• Kate Maurer

The Hyperobject in the Room: Climate Change and Mental Health

This month will mark the 52nd annual Earth Day. The first Earth Day in 1970 brought together a broad coalition of people and groups to raise awareness of air pollution, water pollution, and other issues facing the environment. The decade that followed saw passage of the Clean Air Act, Clean Water Act, and the creation of the EPA.


Fifty years later, climate change shows a new and daunting perspective on human impact on the planet. Climate change has been described (first by the writer Timothy Morton) as a hyperobject, a thing so far-reaching in time and space that the human mind struggles to make sense of it. And despite, or even because of how vast and hard to understand climate change is, it is having an immediate impact on our mental health. A recent large survey of young people found that more than half reported feeling sad, angry, anxious, afraid, and helpless about climate change. 76% agreed that “the future is frightening,” and 56% agreed with the statement “humanity is doomed.” A recent UN report identified that stress, anxiety, and worsened mental health are already apparent in those directly affected by increasing heat and extreme weather, and are likely to increase in the future.


Climate change is a growing concern for mental health professionals, and organizations are forming to address the mental health impacts of climate change. The Climate Psychology Alliance of North America identifies these as a few of the mental health impacts from climate change:


  • Direct exposure to trauma as a result of extreme weather events (e.g. wildfires, hurricanes), or displacement from slower changes (e.g. drought, sea level rise), which can trigger trauma-related symptoms and PTSD.

  • Pretraumatic, or anticipatory stress related to awareness of climate projections, increased risks, and uncertainty about the future.

  • Chronic stress related to witnessing slow-moving disasters.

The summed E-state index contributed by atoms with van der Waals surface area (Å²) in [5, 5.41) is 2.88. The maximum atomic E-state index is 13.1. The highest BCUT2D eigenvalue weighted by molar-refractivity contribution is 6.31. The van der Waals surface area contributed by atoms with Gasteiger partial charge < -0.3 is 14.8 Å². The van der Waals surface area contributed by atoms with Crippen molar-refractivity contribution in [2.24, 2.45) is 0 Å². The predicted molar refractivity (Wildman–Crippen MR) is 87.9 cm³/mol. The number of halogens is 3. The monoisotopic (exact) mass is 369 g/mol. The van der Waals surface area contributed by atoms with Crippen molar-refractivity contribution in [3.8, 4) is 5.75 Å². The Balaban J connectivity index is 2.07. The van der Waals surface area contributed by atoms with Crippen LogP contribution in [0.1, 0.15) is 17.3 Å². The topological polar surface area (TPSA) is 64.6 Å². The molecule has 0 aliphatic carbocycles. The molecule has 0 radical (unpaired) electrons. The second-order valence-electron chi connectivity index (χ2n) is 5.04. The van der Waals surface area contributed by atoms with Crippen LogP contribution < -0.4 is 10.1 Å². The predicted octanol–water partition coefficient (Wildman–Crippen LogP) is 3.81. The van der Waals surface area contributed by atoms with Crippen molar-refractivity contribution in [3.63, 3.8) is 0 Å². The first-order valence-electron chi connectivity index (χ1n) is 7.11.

• Grief and sadness at loss of landscapes, ecosystems, animal species, and changes in familiar places.

  • Prolonged stressors related to climate shifts, such as loss of livelihood from farming or other land-based jobs, food insecurity, poverty, or social instability.

  • Direct impacts of increased temperatures and exposure to pollution on existing physical and mental health problems.


Like all stressors, climate change intersects with other vulnerabilities, stressors, and traumas. Those with existing trauma history or mental health concerns may be more susceptible, and those who are poor or marginalized are more vulnerable to the effects of economic and climate shocks.


For some people, climate anxiety or grief may be intense enough to be a good reason to seek therapy. For many others, climate anxiety is not the only concern, but it’s part of the picture. It’s okay to talk about climate change with your therapist. Your feelings may be understandable given the reality of climate change, but you can still work to process your emotions, manage your distress, find realistic opportunities for hope, and build resilience. Finding your sources of resilience is what can give you, and all of us, the power to turn toward the difficult things that we face together.


If you are in need of therapy to address climate anxiety and grief, reach out to schedule a free consultation today


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